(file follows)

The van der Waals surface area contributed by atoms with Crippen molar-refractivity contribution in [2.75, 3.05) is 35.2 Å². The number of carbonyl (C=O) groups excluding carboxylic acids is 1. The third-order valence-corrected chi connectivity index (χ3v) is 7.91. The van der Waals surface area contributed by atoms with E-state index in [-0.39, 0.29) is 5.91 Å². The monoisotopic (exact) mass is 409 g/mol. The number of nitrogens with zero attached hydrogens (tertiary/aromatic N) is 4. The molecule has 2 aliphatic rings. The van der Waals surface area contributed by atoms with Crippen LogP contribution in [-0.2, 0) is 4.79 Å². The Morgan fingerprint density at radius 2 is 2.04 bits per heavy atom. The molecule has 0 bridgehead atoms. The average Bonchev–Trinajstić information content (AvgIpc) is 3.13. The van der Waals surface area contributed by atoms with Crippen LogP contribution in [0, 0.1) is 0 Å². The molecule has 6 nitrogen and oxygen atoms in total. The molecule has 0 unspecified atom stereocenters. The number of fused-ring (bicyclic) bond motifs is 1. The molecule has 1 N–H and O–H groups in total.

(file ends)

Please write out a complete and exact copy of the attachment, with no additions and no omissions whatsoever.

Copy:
The van der Waals surface area contributed by atoms with Crippen molar-refractivity contribution in [2.75, 3.05) is 35.2 Å². The number of carbonyl (C=O) groups excluding carboxylic acids is 1. The third-order valence-corrected chi connectivity index (χ3v) is 7.91. The van der Waals surface area contributed by atoms with E-state index in [-0.39, 0.29) is 5.91 Å². The monoisotopic (exact) mass is 409 g/mol. The number of nitrogens with zero attached hydrogens (tertiary/aromatic N) is 4. The molecule has 2 aliphatic rings. The van der Waals surface area contributed by atoms with Crippen LogP contribution in [-0.2, 0) is 4.79 Å². The Morgan fingerprint density at radius 2 is 2.04 bits per heavy atom. The molecule has 0 bridgehead atoms. The average Bonchev–Trinajstić information content (AvgIpc) is 3.13. The van der Waals surface area contributed by atoms with Crippen LogP contribution in [0, 0.1) is 0 Å². The molecule has 6 nitrogen and oxygen atoms in total. The molecule has 0 unspecified atom stereocenters. The number of fused-ring (bicyclic) bond motifs is 1. The molecule has 1 N–H and O–H groups in total.